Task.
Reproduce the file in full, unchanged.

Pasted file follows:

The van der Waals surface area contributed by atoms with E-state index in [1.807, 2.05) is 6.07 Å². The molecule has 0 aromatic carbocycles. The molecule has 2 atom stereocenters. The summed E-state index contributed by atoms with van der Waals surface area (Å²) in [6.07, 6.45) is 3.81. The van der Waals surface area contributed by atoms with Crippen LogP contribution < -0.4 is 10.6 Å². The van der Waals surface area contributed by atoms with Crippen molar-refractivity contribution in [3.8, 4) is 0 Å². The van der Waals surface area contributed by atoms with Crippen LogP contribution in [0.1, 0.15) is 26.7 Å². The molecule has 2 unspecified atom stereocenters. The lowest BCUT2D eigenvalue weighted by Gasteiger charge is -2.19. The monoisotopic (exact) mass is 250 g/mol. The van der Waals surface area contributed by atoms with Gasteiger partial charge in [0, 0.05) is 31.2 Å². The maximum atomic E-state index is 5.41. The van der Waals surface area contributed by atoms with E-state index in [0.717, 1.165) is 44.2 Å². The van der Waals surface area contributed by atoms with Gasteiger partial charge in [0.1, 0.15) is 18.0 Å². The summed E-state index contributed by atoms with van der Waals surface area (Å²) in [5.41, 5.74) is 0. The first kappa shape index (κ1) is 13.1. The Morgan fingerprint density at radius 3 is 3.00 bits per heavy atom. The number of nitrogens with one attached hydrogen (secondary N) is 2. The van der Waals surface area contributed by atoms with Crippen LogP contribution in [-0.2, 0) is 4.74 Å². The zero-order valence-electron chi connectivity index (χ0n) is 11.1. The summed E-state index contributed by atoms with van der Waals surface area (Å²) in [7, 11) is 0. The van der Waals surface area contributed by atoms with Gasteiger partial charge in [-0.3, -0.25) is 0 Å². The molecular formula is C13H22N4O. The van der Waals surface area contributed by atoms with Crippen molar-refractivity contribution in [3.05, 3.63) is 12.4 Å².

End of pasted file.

The van der Waals surface area contributed by atoms with E-state index in [1.807, 2.05) is 6.07 Å². The molecule has 0 aromatic carbocycles. The molecule has 2 atom stereocenters. The summed E-state index contributed by atoms with van der Waals surface area (Å²) in [6.07, 6.45) is 3.81. The van der Waals surface area contributed by atoms with Crippen LogP contribution < -0.4 is 10.6 Å². The van der Waals surface area contributed by atoms with Crippen molar-refractivity contribution in [3.8, 4) is 0 Å². The van der Waals surface area contributed by atoms with Crippen LogP contribution in [0.1, 0.15) is 26.7 Å². The molecule has 2 unspecified atom stereocenters. The lowest BCUT2D eigenvalue weighted by Gasteiger charge is -2.19. The monoisotopic (exact) mass is 250 g/mol. The van der Waals surface area contributed by atoms with Gasteiger partial charge in [0, 0.05) is 31.2 Å². The maximum atomic E-state index is 5.41. The van der Waals surface area contributed by atoms with E-state index in [0.717, 1.165) is 44.2 Å². The van der Waals surface area contributed by atoms with Gasteiger partial charge in [0.1, 0.15) is 18.0 Å². The summed E-state index contributed by atoms with van der Waals surface area (Å²) in [5.41, 5.74) is 0. The first kappa shape index (κ1) is 13.1. The Morgan fingerprint density at radius 3 is 3.00 bits per heavy atom. The number of nitrogens with one attached hydrogen (secondary N) is 2. The van der Waals surface area contributed by atoms with Crippen LogP contribution in [-0.2, 0) is 4.74 Å². The zero-order valence-electron chi connectivity index (χ0n) is 11.1. The summed E-state index contributed by atoms with van der Waals surface area (Å²) in [7, 11) is 0. The van der Waals surface area contributed by atoms with Gasteiger partial charge in [-0.3, -0.25) is 0 Å². The molecular formula is C13H22N4O. The van der Waals surface area contributed by atoms with Crippen molar-refractivity contribution in [3.05, 3.63) is 12.4 Å².